What is gender equality?
Gender equality in the workplace is about creating a fair and level playing field for all employees, regardless of their gender identity. This means making sure that female employees have the same opportunities, rights, and treatment as their male counterparts, and the same goes for any gender identity or expression, as well as any employees from minority groups.
We've defined some key terms you might find useful below, in the context of gender equality:
Gender diversity: Embracing gender diversity goes beyond mere representation—it's about valuing and celebrating the unique perspectives of individuals of all genders. By fostering an environment that embraces gender diversity, companies enrich their workplace culture and promote inclusivity and respect for everyone.
Gender bias: Gender bias refers to the unfair treatment or prejudice against people based on their gender. Addressing gender bias is important for promoting equality and creating an environment where all employees are treated fairly and judged based on their skills and abilities rather than stereotypes or assumptions.
Gender inequality: Gender inequality refers to the disparities and injustices that exist between cis-gendered men and all other genders in various aspects of life, including the workplace. This can manifest in the form of unequal pay, limited opportunities for advancement, and systemic barriers that hinder career progression.
Gender inequities: Gender inequities refer to the unfair or unjust treatment experienced by individuals due to their gender. This can include discriminatory practices, harassment, and exclusionary policies that perpetuate inequality and disadvantage certain groups based on their gender identity.
Gender identity: Gender equality recognises and respects individuals' gender identities, whether they identify as male, female, or non-binary. Creating an inclusive workplace means acknowledging and accommodating the diverse identities of all employees, ensuring that everyone feels safe, valued, and supported.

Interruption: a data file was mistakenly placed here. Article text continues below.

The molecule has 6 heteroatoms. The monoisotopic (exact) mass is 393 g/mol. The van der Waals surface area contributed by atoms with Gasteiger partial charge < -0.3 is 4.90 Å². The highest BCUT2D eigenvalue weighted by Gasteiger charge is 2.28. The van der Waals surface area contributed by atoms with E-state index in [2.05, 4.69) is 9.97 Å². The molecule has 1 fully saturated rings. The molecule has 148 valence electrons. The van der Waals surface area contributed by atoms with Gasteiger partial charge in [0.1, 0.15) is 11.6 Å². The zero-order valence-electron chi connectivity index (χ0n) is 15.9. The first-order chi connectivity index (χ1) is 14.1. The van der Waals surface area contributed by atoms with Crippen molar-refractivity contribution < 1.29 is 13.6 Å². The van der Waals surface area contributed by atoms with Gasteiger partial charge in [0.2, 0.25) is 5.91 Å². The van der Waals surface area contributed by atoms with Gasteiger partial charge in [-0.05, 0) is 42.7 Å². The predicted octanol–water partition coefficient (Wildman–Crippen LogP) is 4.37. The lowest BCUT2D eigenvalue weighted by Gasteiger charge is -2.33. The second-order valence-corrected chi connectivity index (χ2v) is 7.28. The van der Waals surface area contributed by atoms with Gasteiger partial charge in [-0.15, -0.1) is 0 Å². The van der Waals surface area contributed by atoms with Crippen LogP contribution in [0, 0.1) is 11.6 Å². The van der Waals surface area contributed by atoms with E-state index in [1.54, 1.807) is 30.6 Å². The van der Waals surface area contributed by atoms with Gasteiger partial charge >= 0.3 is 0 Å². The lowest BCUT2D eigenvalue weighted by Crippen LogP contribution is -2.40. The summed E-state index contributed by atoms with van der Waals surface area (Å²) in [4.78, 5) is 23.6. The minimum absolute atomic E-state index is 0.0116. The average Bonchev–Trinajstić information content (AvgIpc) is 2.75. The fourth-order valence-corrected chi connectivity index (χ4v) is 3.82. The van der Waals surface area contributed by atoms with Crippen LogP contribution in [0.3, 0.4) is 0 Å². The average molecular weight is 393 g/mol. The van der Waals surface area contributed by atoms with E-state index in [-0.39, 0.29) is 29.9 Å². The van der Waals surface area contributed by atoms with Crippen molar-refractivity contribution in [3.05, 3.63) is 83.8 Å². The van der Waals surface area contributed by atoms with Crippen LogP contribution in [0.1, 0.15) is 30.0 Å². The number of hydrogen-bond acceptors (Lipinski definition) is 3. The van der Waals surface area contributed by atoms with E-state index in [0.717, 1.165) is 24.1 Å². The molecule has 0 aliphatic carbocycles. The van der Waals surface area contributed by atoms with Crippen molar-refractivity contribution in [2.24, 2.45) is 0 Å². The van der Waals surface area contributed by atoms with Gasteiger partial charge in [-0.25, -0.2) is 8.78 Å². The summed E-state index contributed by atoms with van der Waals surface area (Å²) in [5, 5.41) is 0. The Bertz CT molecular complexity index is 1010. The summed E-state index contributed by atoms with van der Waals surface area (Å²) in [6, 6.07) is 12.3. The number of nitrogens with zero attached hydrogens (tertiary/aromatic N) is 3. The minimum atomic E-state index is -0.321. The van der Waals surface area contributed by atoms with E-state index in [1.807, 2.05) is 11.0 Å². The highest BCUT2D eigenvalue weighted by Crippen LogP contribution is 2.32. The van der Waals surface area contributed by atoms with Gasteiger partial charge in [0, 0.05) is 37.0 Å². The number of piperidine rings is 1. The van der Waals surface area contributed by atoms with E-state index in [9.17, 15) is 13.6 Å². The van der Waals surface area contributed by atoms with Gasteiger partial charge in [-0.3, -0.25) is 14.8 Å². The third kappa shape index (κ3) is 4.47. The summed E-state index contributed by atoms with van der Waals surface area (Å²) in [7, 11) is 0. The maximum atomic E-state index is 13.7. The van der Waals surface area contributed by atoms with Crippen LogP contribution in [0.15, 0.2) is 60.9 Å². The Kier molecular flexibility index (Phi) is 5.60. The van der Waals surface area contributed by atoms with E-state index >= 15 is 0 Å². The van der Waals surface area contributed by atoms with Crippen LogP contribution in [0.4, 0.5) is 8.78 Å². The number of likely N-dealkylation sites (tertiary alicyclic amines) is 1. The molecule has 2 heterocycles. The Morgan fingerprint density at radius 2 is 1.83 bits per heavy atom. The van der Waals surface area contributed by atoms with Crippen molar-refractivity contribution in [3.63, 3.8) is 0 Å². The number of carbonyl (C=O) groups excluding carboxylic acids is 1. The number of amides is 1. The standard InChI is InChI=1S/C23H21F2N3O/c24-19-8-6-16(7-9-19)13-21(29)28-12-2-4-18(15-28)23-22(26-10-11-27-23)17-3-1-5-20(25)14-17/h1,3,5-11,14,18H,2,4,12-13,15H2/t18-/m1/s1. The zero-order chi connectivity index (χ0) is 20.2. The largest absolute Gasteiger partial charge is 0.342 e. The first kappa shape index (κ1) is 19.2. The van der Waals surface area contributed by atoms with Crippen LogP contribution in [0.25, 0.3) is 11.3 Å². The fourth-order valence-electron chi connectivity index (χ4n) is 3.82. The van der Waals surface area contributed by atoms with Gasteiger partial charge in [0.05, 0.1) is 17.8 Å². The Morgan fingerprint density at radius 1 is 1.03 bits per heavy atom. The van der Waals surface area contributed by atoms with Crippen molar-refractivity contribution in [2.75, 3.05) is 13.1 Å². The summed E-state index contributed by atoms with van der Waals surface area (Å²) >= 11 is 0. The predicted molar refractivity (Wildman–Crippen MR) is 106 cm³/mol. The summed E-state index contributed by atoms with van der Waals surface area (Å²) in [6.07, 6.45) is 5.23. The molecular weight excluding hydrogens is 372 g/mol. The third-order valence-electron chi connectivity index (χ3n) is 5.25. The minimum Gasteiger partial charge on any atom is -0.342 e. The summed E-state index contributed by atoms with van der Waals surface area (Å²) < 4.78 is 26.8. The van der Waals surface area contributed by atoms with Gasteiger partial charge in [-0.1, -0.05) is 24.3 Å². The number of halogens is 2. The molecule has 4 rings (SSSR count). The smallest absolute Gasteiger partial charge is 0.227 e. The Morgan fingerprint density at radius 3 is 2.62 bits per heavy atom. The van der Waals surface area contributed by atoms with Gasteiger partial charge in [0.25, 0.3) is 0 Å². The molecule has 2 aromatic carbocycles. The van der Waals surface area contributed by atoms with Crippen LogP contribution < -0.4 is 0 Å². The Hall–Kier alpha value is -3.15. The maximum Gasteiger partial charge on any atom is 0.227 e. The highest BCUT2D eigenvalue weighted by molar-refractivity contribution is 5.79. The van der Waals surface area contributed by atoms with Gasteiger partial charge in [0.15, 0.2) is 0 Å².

Why is it important at work?
Gender equality isn't just a moral imperative; it's also important for business success. Here are five ways promoting gender equality benefits companies:
- Attracting the best people: Companies that prioritise a culture of gender equality are more attractive to diverse talent pools, increasing their ability to recruit and retain top talent.
- Driving innovation and creativity: Diverse teams bring a variety of perspectives and ideas to the table, driving innovation and creativity.
- Improving reputation: Companies known for promoting gender equality, and inclusive workplaces generally, build a positive reputation as fair and inclusive employers, earning trust from customers, investors, and the wider community.
- Improving employee satisfaction: An equitable workplace leads to higher levels of employee satisfaction and engagement, boosting productivity and retention.
- Creating a positive and happy work environment: Addressing the lack of awareness surrounding gender issues is essential for creating a safe and healthy work environment. Working to eliminate gender-based discrimination fosters a culture of respect, ensuring that all employees feel valued and supported.